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Int. J. Environ. Res. Public Health 2015, 12(7), 7541-7557; doi:10.3390/ijerph120707541

Environmental Resource Management in Borderlands: Evolution from Competing Interests to Common Aversions

1
Huxley Environmental College, Western Washington University, 516 High St., Bellingham, WA 98225, USA
2
Department of Geography and the Environment, University of the Fraser Valley, Abbotsford, BC V2S 7M7, Canada
3
Douglas Wilder School of Government and Public Affairs, Virginia Commonwealth University, 923 W. Franklin St., Box 842028, Richmond, VA 23284, USA
*
Author to whom correspondence should be addressed.
Academic Editor: Yu-Pin Lin
Received: 16 May 2015 / Revised: 27 June 2015 / Accepted: 30 June 2015 / Published: 6 July 2015
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Abstract

Great enthusiasm is attached to the emergence of cross-border regions (CBRs) as a new institutional arrangement for dealing with local cross-border environmental resource management and other issues that remain too distant from national capitals and/or too expensive to be addressed in the traditional topocratic manner requiring instead local adhocratic methods. This study briefly discusses the perceived value of CBRs and necessary and sufficient conditions for the successful and sustainable development of such places. Then, assuming that necessary conditions can be met, the study investigates an intriguing hypothesis concerning the catalyzing of sustainable consensus for cross-border resource management based on a game theoretical approach that employs the use of dilemma of common aversion rather than the more traditional dilemma of competing common interests. Using this lens to investigate a series of events on the Pacific northwestern Canadian-American border in a part of the Fraser Lowland, we look for evidence of the emergence of an active and sustainable CBR to address local trans-border resource management issues. Although our micro-level scale fails to conclusively demonstrate such evidence, it does demonstrate the value of using this approach and suggests a number of avenues for further research. View Full-Text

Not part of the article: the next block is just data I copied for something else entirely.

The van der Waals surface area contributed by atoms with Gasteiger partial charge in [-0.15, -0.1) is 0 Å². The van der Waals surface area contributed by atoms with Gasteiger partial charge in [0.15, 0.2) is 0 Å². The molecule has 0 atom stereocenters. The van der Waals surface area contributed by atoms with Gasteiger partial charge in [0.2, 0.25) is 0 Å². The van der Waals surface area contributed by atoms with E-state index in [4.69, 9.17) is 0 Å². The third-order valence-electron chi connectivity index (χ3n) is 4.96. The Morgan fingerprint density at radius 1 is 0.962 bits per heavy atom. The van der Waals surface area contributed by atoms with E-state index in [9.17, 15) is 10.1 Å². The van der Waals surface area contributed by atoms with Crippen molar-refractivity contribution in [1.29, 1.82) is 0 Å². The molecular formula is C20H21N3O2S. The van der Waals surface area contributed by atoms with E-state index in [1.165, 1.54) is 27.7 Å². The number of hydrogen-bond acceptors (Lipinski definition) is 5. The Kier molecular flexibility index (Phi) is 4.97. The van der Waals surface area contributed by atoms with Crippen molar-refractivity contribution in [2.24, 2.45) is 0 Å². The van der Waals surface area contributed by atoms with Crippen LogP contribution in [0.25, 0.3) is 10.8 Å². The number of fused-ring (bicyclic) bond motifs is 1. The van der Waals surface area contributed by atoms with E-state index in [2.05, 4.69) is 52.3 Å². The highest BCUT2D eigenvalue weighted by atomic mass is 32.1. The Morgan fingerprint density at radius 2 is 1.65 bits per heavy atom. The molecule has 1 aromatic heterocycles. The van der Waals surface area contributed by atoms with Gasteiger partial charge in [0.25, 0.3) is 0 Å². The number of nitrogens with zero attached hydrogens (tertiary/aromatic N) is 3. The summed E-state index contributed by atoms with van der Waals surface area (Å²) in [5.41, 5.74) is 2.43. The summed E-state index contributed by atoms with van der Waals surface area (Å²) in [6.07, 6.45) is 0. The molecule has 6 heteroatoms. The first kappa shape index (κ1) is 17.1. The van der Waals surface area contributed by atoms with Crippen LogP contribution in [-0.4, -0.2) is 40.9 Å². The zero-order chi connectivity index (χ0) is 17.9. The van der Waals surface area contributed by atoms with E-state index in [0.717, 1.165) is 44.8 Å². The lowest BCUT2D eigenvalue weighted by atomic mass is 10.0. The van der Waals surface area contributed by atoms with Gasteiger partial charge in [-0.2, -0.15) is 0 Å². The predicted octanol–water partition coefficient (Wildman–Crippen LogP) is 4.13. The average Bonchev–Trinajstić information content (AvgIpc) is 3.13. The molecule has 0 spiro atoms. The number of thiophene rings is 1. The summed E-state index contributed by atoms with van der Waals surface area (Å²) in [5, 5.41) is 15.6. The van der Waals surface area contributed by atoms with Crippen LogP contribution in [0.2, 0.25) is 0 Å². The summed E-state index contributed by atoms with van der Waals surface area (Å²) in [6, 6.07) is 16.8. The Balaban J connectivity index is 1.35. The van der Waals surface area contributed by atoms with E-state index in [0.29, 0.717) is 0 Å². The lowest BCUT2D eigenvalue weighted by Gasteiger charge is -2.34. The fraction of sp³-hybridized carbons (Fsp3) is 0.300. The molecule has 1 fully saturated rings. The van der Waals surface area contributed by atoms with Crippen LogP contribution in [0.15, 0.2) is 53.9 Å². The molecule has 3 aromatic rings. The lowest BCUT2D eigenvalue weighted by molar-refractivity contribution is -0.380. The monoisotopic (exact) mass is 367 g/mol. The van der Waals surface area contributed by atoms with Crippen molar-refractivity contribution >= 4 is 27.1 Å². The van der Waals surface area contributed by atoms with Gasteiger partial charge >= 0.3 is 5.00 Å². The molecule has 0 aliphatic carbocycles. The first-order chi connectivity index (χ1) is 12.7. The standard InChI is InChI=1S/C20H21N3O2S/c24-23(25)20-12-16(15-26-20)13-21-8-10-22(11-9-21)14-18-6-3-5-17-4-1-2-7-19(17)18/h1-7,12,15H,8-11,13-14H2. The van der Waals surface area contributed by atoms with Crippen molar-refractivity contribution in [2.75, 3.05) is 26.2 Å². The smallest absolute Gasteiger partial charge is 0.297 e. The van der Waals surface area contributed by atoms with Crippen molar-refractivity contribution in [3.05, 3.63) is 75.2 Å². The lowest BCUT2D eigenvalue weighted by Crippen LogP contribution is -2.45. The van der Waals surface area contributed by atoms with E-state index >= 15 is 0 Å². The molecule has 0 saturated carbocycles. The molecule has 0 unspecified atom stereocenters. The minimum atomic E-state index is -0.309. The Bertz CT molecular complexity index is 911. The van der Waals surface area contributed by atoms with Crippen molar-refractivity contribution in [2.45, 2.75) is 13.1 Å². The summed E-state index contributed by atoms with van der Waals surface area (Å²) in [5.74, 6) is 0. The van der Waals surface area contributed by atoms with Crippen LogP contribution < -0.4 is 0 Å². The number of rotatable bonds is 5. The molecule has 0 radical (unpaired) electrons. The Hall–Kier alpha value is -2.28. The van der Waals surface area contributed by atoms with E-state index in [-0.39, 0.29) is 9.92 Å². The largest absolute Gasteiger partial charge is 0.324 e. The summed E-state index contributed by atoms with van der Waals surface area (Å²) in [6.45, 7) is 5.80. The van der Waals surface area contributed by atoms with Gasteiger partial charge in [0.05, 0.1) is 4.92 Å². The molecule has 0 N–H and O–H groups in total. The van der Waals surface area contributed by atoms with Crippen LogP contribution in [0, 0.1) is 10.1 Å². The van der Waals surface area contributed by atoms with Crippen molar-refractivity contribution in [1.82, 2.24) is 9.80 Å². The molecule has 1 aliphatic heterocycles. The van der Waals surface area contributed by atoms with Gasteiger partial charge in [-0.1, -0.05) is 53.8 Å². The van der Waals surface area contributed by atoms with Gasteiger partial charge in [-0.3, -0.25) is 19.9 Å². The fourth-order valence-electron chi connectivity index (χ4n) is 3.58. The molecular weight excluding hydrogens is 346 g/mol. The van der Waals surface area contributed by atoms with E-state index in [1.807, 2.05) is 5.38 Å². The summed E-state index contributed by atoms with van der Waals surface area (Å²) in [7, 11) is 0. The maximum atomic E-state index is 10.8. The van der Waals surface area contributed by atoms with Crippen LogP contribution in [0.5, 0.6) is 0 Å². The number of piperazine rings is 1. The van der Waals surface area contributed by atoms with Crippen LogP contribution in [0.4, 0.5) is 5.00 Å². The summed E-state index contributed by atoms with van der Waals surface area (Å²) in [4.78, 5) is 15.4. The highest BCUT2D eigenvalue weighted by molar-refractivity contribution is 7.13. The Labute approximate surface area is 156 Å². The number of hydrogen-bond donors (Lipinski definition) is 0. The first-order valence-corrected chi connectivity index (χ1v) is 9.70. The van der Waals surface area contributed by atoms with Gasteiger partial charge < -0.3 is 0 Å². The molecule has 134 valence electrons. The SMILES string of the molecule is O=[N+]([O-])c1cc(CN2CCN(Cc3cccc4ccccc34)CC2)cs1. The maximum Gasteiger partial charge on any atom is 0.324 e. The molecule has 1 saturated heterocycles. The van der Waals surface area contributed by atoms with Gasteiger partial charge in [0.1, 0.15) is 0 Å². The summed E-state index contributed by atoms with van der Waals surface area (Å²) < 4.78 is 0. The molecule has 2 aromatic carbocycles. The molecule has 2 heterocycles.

Keywords: cross border regions; cross border resource management; game theory; Canada-United States border region cross border regions; cross border resource management; game theory; Canada-United States border region
This is an open access article distributed under the Creative Commons Attribution License which permits unrestricted use, distribution, and reproduction in any medium, provided the original work is properly cited. (CC BY 4.0).

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MDPI and ACS Style

Buckley, P.H.; Belec, J.; Levy, J. Environmental Resource Management in Borderlands: Evolution from Competing Interests to Common Aversions. Int. J. Environ. Res. Public Health 2015, 12, 7541-7557.

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Int. J. Environ. Res. Public Health EISSN 1660-4601 Published by MDPI AG, Basel, Switzerland RSS E-Mail Table of Contents Alert
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